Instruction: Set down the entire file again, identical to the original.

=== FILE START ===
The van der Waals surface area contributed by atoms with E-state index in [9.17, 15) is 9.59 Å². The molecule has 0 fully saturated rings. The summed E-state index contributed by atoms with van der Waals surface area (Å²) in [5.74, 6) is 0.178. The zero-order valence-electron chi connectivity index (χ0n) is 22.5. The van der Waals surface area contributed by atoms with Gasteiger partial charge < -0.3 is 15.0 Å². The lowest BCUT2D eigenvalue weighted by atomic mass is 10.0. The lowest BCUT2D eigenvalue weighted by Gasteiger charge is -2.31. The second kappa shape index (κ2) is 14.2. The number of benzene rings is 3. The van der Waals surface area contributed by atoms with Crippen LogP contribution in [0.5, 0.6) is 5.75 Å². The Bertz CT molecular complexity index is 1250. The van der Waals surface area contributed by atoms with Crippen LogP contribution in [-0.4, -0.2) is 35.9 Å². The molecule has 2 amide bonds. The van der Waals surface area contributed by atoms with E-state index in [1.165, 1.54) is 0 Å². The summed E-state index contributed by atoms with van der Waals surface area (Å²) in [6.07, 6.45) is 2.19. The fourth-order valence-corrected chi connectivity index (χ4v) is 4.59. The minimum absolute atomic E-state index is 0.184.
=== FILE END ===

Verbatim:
The van der Waals surface area contributed by atoms with E-state index in [9.17, 15) is 9.59 Å². The molecule has 0 fully saturated rings. The summed E-state index contributed by atoms with van der Waals surface area (Å²) in [5.74, 6) is 0.178. The zero-order valence-electron chi connectivity index (χ0n) is 22.5. The van der Waals surface area contributed by atoms with Gasteiger partial charge < -0.3 is 15.0 Å². The lowest BCUT2D eigenvalue weighted by atomic mass is 10.0. The lowest BCUT2D eigenvalue weighted by Gasteiger charge is -2.31. The second kappa shape index (κ2) is 14.2. The number of benzene rings is 3. The van der Waals surface area contributed by atoms with Crippen LogP contribution in [0.5, 0.6) is 5.75 Å². The Bertz CT molecular complexity index is 1250. The van der Waals surface area contributed by atoms with Crippen LogP contribution in [-0.4, -0.2) is 35.9 Å². The molecule has 2 amide bonds. The van der Waals surface area contributed by atoms with E-state index in [1.165, 1.54) is 0 Å². The summed E-state index contributed by atoms with van der Waals surface area (Å²) in [6.07, 6.45) is 2.19. The fourth-order valence-corrected chi connectivity index (χ4v) is 4.59. The minimum absolute atomic E-state index is 0.184.